Today it’s a combined post of a few different small scenic items I’ve finished this month.

Dragon Statue Terrain

First up are a pair of dragon statues. These are actually from one of those Vietnamese “Variety Stores” (aka Junk shops) that are common in my area. They sell a wide variety of things, from cutlery to tat to tools and other random stuff, usually very cheaply, and pretty much all imported from China. I imagine that many places around the world have something similar in heavily multicultural areas. My mum actually got these for me a few years ago, since to a woman her age, this stuff all looks pretty much the same, whether it’s a GW model or an expensive Sideshow statue, or something that cost two bucks from a Vietnamese shop.

Dragon Statue Terrain

At the time I gritted my teeth and thanked her, and then stuffed them into a plastic tub to maybe turn into scenery one day down the line. I found them a few weeks ago while looking for Ork artillery, and remembered them, and so got them out and painted them in her memory. Nothing too special, just a bit of highlighting, shading and weathering. I left them just a little dirtied up, and more importantly unbased so they’d maintain a generic enough look to work inside a dungeon, in a temple, or outdoors and exposed to the environment. I’m glad I got them painted, and the table will have a little bit of her on it whenever they’re in use. 🙂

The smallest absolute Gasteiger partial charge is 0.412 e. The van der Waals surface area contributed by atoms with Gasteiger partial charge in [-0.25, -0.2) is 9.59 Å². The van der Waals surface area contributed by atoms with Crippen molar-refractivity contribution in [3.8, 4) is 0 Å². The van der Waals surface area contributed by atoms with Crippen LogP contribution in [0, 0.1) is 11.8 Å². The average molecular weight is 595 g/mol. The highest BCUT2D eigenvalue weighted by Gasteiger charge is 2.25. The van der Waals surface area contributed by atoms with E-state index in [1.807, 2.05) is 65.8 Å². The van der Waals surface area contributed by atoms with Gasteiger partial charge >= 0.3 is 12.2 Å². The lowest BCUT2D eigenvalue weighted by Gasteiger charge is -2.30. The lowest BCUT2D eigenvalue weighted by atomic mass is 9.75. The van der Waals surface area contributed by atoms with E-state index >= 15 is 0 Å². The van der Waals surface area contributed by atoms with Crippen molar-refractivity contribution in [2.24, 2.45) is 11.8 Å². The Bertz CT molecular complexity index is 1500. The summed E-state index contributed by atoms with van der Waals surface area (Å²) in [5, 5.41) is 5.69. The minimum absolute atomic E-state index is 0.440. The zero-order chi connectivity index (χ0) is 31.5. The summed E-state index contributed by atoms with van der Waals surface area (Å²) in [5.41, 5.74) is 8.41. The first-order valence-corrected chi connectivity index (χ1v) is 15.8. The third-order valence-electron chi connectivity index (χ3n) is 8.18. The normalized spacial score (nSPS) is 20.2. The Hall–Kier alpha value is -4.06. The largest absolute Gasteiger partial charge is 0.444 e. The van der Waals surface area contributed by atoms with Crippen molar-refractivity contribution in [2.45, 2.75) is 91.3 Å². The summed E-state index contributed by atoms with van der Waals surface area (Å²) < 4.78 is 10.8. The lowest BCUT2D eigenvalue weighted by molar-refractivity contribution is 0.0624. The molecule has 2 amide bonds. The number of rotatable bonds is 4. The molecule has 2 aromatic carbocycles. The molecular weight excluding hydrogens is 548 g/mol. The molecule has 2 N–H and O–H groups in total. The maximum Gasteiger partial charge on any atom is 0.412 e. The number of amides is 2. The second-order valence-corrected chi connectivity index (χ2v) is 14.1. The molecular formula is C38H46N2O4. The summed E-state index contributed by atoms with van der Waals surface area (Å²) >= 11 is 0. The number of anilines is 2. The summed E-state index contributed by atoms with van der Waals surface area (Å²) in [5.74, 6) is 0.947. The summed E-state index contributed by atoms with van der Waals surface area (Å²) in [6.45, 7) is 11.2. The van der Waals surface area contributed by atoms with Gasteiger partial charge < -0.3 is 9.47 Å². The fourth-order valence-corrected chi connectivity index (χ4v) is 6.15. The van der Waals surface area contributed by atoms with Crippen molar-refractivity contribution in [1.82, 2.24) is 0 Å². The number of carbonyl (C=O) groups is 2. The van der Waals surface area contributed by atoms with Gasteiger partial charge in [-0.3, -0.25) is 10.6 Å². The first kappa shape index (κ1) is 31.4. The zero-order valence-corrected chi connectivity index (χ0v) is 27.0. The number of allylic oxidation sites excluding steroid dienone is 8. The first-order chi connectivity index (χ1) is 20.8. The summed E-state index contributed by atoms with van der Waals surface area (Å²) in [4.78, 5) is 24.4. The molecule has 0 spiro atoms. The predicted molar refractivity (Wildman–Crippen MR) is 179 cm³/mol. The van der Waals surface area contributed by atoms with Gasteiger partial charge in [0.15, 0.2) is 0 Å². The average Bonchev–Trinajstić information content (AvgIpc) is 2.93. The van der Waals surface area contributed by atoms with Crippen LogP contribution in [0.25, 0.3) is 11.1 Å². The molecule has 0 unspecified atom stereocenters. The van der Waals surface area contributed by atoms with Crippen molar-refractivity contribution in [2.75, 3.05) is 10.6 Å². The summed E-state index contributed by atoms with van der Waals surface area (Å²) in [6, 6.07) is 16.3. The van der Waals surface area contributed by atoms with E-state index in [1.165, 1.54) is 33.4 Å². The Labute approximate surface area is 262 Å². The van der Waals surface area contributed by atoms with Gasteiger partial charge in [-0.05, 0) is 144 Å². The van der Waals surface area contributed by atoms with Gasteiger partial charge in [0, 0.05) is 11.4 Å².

Lord of the Rings SBG Moria Well

Next is a bit of the Mines of Moria boxed set put out by Games Workshop back in 2005. This was the third update of the SBG rules after the Return of the King set had run its course. I’ve gotten all of the other bits painted over the years, but this one still had a tiny bit left to do in it, so it was basically overlooked rather than ignored. I did rebase it onto a 60mm round, and added some flagstones made from thin card in order to make the piece a little better looking and more useful on the table.